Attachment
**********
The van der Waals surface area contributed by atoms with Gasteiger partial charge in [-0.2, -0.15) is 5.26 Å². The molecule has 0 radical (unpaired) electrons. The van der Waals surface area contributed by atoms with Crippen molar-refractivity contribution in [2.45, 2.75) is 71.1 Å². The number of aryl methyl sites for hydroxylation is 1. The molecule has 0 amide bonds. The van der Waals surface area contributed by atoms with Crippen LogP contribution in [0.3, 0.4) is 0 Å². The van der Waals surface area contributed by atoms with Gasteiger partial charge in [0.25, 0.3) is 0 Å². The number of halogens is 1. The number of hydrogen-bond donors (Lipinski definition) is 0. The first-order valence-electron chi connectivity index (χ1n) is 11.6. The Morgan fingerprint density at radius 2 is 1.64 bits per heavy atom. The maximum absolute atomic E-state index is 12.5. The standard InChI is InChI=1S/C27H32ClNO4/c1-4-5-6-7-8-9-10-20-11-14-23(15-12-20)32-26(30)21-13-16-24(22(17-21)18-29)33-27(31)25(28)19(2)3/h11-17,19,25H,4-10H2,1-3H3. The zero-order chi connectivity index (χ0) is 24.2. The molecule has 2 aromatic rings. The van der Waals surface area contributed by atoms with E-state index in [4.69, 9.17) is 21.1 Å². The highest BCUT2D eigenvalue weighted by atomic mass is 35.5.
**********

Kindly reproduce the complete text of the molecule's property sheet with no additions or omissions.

The van der Waals surface area contributed by atoms with Gasteiger partial charge in [-0.2, -0.15) is 5.26 Å². The molecule has 0 radical (unpaired) electrons. The van der Waals surface area contributed by atoms with Crippen molar-refractivity contribution in [2.45, 2.75) is 71.1 Å². The number of aryl methyl sites for hydroxylation is 1. The molecule has 0 amide bonds. The van der Waals surface area contributed by atoms with Crippen LogP contribution in [0.3, 0.4) is 0 Å². The van der Waals surface area contributed by atoms with Gasteiger partial charge in [0.25, 0.3) is 0 Å². The number of halogens is 1. The number of hydrogen-bond donors (Lipinski definition) is 0. The first-order valence-electron chi connectivity index (χ1n) is 11.6. The Morgan fingerprint density at radius 2 is 1.64 bits per heavy atom. The maximum absolute atomic E-state index is 12.5. The standard InChI is InChI=1S/C27H32ClNO4/c1-4-5-6-7-8-9-10-20-11-14-23(15-12-20)32-26(30)21-13-16-24(22(17-21)18-29)33-27(31)25(28)19(2)3/h11-17,19,25H,4-10H2,1-3H3. The zero-order chi connectivity index (χ0) is 24.2. The molecule has 2 aromatic rings. The van der Waals surface area contributed by atoms with E-state index in [4.69, 9.17) is 21.1 Å². The highest BCUT2D eigenvalue weighted by atomic mass is 35.5.